•            The Jewish Museum of Australia offers students the opportunity to meet, speak to and engage in a gentle and direct manner with the Jewish people and the Jewish religion.

•            Judaism for Dummies with its associated website:

•            The family with two front doors, by Anna Ciddor. This reveals a lovely picture of a Jewish family and the life they led in Poland before WW2. This book is pitched at the year 5 or 6 level.


•            BBC – Religions, ‘Islam’: general survey; archived and no longer updated, but worthwhile.

•            Islamic Museum of Australia: their website contains information on events, themes and issues, as well as information on the museum itself.

•            ‘Introducing Islam’: a factual, straightforward, informative and accessible documentary.



•            BBC – Religions, ‘Hinduism’: general survey; archived and no longer updated, but worthwhile.

•            ‘330 million gods’: excellent video, part of the series The long search; the quality is acceptable.



•            BBC – Religions: ‘Buddhism’; general survey; archived and no longer updated, but worthwhile.


•            Access to Insight: readings in Theravada Buddhism.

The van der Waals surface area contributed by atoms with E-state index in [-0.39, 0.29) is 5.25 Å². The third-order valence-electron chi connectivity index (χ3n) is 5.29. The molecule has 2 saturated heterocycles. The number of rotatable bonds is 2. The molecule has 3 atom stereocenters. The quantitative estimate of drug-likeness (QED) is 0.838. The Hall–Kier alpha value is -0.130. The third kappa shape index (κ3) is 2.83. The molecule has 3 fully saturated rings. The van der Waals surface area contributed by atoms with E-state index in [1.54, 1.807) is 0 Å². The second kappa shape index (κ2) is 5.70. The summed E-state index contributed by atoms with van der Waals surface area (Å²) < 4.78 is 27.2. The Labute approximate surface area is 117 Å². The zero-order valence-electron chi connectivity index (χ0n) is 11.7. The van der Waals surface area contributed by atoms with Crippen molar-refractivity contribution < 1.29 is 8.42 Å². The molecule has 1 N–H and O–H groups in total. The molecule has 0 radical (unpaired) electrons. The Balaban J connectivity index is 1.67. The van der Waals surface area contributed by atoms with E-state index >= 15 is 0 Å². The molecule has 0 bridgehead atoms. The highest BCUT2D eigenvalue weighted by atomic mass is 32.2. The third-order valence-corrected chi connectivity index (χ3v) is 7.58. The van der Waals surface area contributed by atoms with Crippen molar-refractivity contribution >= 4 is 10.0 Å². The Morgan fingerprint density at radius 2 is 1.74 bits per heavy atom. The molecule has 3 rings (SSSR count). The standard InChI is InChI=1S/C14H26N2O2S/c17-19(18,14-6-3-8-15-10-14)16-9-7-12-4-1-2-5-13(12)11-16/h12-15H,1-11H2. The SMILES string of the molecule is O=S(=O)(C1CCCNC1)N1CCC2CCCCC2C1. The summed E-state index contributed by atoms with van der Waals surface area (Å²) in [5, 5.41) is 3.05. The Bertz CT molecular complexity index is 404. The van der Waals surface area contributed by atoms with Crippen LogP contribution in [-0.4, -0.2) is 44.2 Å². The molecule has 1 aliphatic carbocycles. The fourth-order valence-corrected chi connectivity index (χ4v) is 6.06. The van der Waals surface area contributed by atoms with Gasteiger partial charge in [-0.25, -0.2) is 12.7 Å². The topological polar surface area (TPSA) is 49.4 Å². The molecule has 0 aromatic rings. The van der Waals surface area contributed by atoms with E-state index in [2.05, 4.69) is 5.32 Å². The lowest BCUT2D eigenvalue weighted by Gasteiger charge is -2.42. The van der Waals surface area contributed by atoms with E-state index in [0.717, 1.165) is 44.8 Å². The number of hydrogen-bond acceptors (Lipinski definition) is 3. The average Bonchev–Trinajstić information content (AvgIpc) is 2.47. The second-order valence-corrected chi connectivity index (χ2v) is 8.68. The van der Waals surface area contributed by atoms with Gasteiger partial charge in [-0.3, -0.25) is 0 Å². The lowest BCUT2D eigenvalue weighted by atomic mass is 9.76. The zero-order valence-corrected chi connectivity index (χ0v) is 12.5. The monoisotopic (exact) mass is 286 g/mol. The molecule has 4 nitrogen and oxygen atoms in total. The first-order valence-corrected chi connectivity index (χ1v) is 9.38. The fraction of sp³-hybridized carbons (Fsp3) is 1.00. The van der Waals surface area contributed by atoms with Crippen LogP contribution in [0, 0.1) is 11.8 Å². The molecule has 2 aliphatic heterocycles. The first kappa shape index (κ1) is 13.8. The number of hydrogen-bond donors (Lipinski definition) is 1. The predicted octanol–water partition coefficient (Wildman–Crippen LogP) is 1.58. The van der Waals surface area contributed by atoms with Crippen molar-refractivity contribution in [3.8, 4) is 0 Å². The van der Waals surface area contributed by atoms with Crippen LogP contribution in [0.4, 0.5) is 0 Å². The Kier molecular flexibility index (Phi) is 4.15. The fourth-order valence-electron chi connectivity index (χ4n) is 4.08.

•            BuddhaNet: worldwide Buddhist information and education network, with audio and texts.

•            Buddhist Society of Western Australia: information about the teachings of Buddhism, retreats etc.

•            Tricycle: a website containing all sorts of themes related to Buddhism in some way. It goes beyond the margins.

•            Eastern Horizon: a series of articles and essays over many years, covering many themes.

•            Shambhala Publications: an important bookshop listing many publications on other religions and themes as well as Buddhism; it also has information on retreats and talks.


Talks and Lectures


•            ‘The five major world religions’: a short, straightforward presentation by John Bellaimey.

•            ‘Vatican II & other religions: a milestone?’: the Catholic community at Stanford presents this lecture by Catherine Cornille. This is one in a series of talks in the course ‘Vatican II: Catholicism meets modernity’, offered Spring 2013.

•            ‘Globalization & Religious Pluralism’: the first in a series of Gifford Lectures by Professor Diana Eck. Recorded in 2009 at The University of Edinburgh.


•            ‘Being religious as being interreligious’: a lecture by Peter C Phan.

•            ‘Interpreting Islam in Modern Context’: Tariq Ramadan is Professor of Contemporary Islamic Studies at the University of Oxford. He contributes to the debate on the issues of Muslims in the West and Islamic revival in the Muslim world. He emphasises the differences between religion and culture, which he believes are too often confused, arguing that citizenship and religion are separate concepts. He claims that there is no conflict between being both a Muslim and a European.

•            ‘A Catholic priest among Muslims: 40 years in dialogue with the followers of Islam’: a lecture by Fr Thomas Michel.

•            ‘Christian Muslim relationships: a response to religious pluralism’: a lecture by Eboo Patel.

•            ‘What is Hinduism? Let me count the ways...’: a lecture by Dr Arvind Sharma.